What You Need to Know Before Importing Food into New Zealand
To import food into New Zealand for sale, individuals need to understand and comply with the requirements under the Food Act 2014. Ministry for Primary Industries has developed guides to help you comply with the process.
Here we look at the steps you will need to complete to successfully register and import food into New Zealand.
Who should read it?
Any person or business wanting to bring food into New Zealand for sale.
- A New Zealand resident wanting to import food into NZ.
- A person or business based in another country wanting to import food into NZ.
- An import broker or agent importing food into NZ.
Why should you read it?
- So you understand how to ensure food imported for sale in New Zealand is safe for people to eat. You could be fined or even jailed if you sell food that is not safe and suitable.
- To make sure you do not have to recall products which can be costly.
- To make sure you can continue to import.
What do you need to do?
An overview of steps needed to become and be an importer
If you are importing food into New Zealand for sale or export, you must be registered as an MPI food importer or use a registered agent. The registered importer must be a New Zealand resident.
- So MPI (Ministry for Primary Industries) knows who is importing food and how to contact them.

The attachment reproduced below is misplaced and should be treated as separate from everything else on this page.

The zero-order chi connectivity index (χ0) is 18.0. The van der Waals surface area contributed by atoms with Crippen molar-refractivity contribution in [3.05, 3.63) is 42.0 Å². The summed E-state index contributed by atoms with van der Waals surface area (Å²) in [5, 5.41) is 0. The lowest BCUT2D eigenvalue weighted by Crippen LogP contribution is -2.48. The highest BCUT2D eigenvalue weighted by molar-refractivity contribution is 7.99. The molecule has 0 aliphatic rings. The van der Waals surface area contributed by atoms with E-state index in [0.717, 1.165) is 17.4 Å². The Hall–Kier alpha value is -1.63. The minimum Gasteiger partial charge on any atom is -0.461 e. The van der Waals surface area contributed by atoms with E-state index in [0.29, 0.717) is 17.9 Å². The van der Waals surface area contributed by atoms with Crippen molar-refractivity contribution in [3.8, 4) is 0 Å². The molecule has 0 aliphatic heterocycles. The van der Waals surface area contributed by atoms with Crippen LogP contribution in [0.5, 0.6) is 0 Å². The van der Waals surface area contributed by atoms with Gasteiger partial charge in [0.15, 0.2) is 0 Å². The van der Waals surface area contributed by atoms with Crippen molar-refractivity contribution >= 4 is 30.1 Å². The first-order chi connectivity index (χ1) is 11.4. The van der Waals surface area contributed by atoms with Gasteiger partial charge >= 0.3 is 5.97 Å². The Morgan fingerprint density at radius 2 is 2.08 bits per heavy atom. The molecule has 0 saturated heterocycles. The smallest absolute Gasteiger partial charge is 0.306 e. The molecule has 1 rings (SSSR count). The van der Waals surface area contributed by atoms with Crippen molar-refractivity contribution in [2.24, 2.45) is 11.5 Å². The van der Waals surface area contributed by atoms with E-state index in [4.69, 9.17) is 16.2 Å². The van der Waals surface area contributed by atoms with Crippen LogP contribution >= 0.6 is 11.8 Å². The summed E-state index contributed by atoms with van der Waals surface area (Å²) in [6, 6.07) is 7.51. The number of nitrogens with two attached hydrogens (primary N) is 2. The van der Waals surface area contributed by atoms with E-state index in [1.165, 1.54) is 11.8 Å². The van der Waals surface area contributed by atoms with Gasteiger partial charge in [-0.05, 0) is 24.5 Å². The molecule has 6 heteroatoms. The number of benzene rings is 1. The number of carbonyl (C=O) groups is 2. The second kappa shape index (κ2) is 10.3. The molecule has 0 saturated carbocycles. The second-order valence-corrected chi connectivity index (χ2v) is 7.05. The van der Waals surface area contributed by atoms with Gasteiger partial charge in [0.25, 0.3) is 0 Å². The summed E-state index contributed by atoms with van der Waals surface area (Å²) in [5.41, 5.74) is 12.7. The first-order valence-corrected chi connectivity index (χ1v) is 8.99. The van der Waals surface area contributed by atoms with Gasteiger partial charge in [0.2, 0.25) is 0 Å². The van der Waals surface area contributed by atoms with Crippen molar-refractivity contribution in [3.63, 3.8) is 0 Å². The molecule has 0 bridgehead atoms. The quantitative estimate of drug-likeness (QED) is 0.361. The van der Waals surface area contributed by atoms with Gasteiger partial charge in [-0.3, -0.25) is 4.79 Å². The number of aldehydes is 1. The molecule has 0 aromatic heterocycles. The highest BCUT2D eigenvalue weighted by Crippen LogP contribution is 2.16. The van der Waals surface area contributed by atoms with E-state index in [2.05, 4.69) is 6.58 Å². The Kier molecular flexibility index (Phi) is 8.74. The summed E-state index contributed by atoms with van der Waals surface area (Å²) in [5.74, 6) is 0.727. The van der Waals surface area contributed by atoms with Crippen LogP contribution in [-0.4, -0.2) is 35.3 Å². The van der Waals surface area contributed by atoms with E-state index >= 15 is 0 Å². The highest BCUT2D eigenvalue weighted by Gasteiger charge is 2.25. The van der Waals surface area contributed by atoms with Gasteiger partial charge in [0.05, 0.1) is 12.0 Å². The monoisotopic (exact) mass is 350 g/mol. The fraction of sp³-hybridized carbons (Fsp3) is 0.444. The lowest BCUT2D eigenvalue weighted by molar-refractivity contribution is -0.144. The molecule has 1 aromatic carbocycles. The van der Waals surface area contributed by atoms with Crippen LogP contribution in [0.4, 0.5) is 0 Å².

- So the public knows who is importing (The list of registered importers is on the MPI website).
Complete an NZ Customs 224 — TSW Client Registration Application/Update form and tick that you want to be a food importer under the Food Act. Forms and documents can be found on the NZ Customs website.
You will need to renew annually. MPI will send a reminder. Keep your contact details up to date to ensure you receive them.
This is listed on the NZ Customs 224 form.
2. Check you can import and sell the food
Some foods can not be bought into New Zealand. You will not be able to bring in endangered plants or animals, and some food considered of too great of a risk to the NZ environment, plants and animals or people.
If you ship such food to New Zealand, you may need to ship it back out of NZ, or it may be destroyed.
- The information on the NZ Customs website on Prohibited imports. This lists things that cannot be imported. E.g. endangered species.
- That there is a Biosecurity Import Health Standard (IHS) for the Food (MPI website). This outlines controls to protect the NZ environment, plants and animals. If there is no IHS, then you will not be able to import it.
- Prohibited and restricted plants and fungi listed in the Australia New Zealand Food Standards Code.
3. Check if additional rules or proof is required
Some foods pose a higher risk to people’s health or the New Zealand environment, plants and animals. There are additional rules for these foods, and you may need to get permission from MPI to import them.
This permission is called ‘clearance’.
- You will need biosecurity clearance (for plants and animals)
- You may need food safety clearance (for people’s health)
If you cannot provide the correct proof, or the food does not meet the requirements, you may need to ship it back out of New Zealand, or it may be destroyed. This will be at a cost to the importer.